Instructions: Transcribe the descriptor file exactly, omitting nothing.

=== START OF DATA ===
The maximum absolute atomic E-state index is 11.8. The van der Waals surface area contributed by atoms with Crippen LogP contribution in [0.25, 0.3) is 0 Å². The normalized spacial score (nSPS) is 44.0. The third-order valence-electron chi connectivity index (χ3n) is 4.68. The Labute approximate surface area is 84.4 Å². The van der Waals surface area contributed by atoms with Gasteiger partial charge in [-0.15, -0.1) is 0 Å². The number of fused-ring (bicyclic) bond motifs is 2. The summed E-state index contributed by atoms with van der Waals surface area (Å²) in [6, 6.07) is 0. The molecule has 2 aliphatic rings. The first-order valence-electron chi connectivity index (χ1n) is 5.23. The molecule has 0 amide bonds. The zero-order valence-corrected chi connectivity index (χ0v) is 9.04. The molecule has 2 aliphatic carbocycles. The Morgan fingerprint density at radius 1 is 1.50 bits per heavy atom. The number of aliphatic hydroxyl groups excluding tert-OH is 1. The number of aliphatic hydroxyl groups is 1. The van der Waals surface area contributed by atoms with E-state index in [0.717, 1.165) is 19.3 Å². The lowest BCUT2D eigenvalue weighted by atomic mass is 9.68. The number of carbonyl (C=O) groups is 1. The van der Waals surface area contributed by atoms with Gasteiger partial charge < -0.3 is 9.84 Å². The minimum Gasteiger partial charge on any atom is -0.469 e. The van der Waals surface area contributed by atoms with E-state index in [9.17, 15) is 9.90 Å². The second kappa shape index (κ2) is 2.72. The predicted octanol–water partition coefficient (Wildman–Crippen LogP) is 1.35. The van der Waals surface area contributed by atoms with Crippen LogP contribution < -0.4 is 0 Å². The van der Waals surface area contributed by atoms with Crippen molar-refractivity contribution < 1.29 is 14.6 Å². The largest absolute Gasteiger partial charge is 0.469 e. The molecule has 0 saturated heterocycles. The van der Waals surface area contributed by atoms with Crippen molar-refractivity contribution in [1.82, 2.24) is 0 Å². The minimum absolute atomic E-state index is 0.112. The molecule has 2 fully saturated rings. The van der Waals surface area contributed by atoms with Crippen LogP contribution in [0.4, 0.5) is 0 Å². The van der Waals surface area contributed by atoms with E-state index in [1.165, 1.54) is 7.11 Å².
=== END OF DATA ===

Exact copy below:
The maximum absolute atomic E-state index is 11.8. The van der Waals surface area contributed by atoms with Crippen LogP contribution in [0.25, 0.3) is 0 Å². The normalized spacial score (nSPS) is 44.0. The third-order valence-electron chi connectivity index (χ3n) is 4.68. The Labute approximate surface area is 84.4 Å². The van der Waals surface area contributed by atoms with Gasteiger partial charge in [-0.15, -0.1) is 0 Å². The number of fused-ring (bicyclic) bond motifs is 2. The summed E-state index contributed by atoms with van der Waals surface area (Å²) in [6, 6.07) is 0. The molecule has 2 aliphatic rings. The first-order valence-electron chi connectivity index (χ1n) is 5.23. The molecule has 0 amide bonds. The zero-order valence-corrected chi connectivity index (χ0v) is 9.04. The molecule has 2 aliphatic carbocycles. The Morgan fingerprint density at radius 1 is 1.50 bits per heavy atom. The number of aliphatic hydroxyl groups excluding tert-OH is 1. The number of aliphatic hydroxyl groups is 1. The van der Waals surface area contributed by atoms with E-state index in [0.717, 1.165) is 19.3 Å². The lowest BCUT2D eigenvalue weighted by atomic mass is 9.68. The number of carbonyl (C=O) groups is 1. The van der Waals surface area contributed by atoms with Gasteiger partial charge < -0.3 is 9.84 Å². The minimum Gasteiger partial charge on any atom is -0.469 e. The van der Waals surface area contributed by atoms with E-state index in [9.17, 15) is 9.90 Å². The second kappa shape index (κ2) is 2.72. The predicted octanol–water partition coefficient (Wildman–Crippen LogP) is 1.35. The van der Waals surface area contributed by atoms with Crippen LogP contribution < -0.4 is 0 Å². The van der Waals surface area contributed by atoms with Crippen molar-refractivity contribution < 1.29 is 14.6 Å². The largest absolute Gasteiger partial charge is 0.469 e. The molecule has 0 saturated heterocycles. The van der Waals surface area contributed by atoms with Crippen molar-refractivity contribution in [1.82, 2.24) is 0 Å². The minimum absolute atomic E-state index is 0.112. The molecule has 2 fully saturated rings. The van der Waals surface area contributed by atoms with Crippen LogP contribution in [0.4, 0.5) is 0 Å². The van der Waals surface area contributed by atoms with E-state index in [1.165, 1.54) is 7.11 Å².